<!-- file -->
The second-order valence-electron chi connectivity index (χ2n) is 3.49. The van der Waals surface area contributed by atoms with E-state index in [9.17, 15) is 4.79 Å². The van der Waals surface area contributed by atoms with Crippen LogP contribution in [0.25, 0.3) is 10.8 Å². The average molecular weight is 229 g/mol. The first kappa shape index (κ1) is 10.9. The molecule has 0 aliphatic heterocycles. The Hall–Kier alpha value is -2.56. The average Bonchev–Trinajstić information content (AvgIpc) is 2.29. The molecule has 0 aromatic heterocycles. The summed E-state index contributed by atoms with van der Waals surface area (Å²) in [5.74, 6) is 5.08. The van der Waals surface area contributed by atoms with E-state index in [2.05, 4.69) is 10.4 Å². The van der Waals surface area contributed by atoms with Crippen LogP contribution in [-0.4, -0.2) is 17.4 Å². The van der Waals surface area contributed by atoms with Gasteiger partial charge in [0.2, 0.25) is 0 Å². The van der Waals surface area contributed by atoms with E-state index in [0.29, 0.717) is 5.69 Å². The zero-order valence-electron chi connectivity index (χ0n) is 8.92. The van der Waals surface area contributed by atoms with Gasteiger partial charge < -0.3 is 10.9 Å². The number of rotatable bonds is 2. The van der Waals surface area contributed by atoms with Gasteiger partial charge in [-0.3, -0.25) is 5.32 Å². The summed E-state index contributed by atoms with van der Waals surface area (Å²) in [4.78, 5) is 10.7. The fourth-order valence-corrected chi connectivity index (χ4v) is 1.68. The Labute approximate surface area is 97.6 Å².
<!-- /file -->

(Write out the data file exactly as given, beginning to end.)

The second-order valence-electron chi connectivity index (χ2n) is 3.49. The van der Waals surface area contributed by atoms with E-state index in [9.17, 15) is 4.79 Å². The van der Waals surface area contributed by atoms with Crippen LogP contribution in [0.25, 0.3) is 10.8 Å². The average molecular weight is 229 g/mol. The first kappa shape index (κ1) is 10.9. The molecule has 0 aliphatic heterocycles. The Hall–Kier alpha value is -2.56. The average Bonchev–Trinajstić information content (AvgIpc) is 2.29. The molecule has 0 aromatic heterocycles. The summed E-state index contributed by atoms with van der Waals surface area (Å²) in [5.74, 6) is 5.08. The van der Waals surface area contributed by atoms with E-state index in [2.05, 4.69) is 10.4 Å². The van der Waals surface area contributed by atoms with Crippen LogP contribution in [-0.4, -0.2) is 17.4 Å². The van der Waals surface area contributed by atoms with Gasteiger partial charge in [0.2, 0.25) is 0 Å². The van der Waals surface area contributed by atoms with E-state index in [0.29, 0.717) is 5.69 Å². The zero-order valence-electron chi connectivity index (χ0n) is 8.92. The van der Waals surface area contributed by atoms with Gasteiger partial charge < -0.3 is 10.9 Å². The number of rotatable bonds is 2. The van der Waals surface area contributed by atoms with Gasteiger partial charge in [-0.3, -0.25) is 5.32 Å². The summed E-state index contributed by atoms with van der Waals surface area (Å²) in [4.78, 5) is 10.7. The fourth-order valence-corrected chi connectivity index (χ4v) is 1.68. The Labute approximate surface area is 97.6 Å².